The former chief financial officer of Bankrate Inc. was sentenced to 10 years in prison for accounting and securities fraud that cost shareholders $25 million in losses, the US Justice Department announced Tuesday.
53-year-old Edward DiMaria was also ordered to pay $21.2 million in restitution to Bankrate’s shareholders.
DiMaria pleaded guilty in late June to one count of conspiracy to make false statements to the company’s accountants, falsifying a public company’s books, records and accounts, and securities fraud; as well as one count of making materially false statements to the Securities and Exchange Commission (SEC).
DiMaria orchestrated a scheme to artificially inflate Bankrate’s earnings through a so-called “cookie jar” or “cushion” accounting “whereby millions of dollars in unsupported expense accruals were purposefully left on Bankrate’s books and then selectively reversed in later quarters to boost earnings,” according to the DOJ. Additionally, DiMaria admitted to conspiring with other Bankrate employees to misrepresent certain expenses as “deal costs” in order to artificially inflate earnings.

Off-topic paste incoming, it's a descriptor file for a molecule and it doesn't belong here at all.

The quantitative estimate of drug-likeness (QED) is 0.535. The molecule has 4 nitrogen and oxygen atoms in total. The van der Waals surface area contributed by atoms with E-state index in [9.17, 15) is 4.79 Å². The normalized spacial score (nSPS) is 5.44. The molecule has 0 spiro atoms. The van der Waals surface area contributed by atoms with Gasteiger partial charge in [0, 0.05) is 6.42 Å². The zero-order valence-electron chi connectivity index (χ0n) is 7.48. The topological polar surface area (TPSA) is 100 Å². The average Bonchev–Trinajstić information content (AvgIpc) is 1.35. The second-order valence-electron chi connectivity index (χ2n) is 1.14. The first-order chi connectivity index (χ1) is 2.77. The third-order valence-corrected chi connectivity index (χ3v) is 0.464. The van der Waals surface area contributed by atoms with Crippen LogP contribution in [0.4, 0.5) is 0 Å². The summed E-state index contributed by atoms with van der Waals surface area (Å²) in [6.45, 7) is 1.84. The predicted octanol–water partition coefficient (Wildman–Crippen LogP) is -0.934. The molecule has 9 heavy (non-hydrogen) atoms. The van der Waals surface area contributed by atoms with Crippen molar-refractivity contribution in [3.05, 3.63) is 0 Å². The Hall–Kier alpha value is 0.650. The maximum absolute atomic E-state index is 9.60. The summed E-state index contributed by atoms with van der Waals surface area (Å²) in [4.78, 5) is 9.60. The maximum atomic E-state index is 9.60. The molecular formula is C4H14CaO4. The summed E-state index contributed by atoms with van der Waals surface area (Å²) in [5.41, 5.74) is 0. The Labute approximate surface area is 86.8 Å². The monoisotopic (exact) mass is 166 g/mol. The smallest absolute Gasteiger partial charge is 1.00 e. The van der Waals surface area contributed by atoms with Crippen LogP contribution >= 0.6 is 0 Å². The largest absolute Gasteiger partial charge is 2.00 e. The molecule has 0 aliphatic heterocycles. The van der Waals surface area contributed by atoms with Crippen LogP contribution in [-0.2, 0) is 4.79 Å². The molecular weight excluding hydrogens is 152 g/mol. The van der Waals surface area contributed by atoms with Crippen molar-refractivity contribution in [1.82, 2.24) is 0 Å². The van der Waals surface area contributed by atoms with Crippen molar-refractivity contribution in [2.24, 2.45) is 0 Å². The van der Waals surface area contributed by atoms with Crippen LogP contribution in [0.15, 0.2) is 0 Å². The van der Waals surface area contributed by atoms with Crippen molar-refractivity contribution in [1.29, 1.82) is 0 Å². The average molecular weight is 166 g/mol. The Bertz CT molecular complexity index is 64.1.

Bankrate’s former VP of finance, Hyunjin Lerner, previously pleaded guilty for his part in the scheme, and is currently serving out a five year prison term handed down earlier this year.
“While serving as Bankrate’s CFO, Edward DiMaria blatantly manipulated the company’s publicly reported financial statements by repeatedly lying and directing others to lie to auditors, regulators, and shareholders,” said Assistant Attorney General Benczkowski.
“The significant sentence handed down today underscores the serious nature of corporate fraud and the damage it causes to shareholders and to the public’s trust in our financial markets. The sentence also demonstrates the Department’s commitment to prosecuting corporate misconduct to the fullest extent of the law.“
Not too big to jail!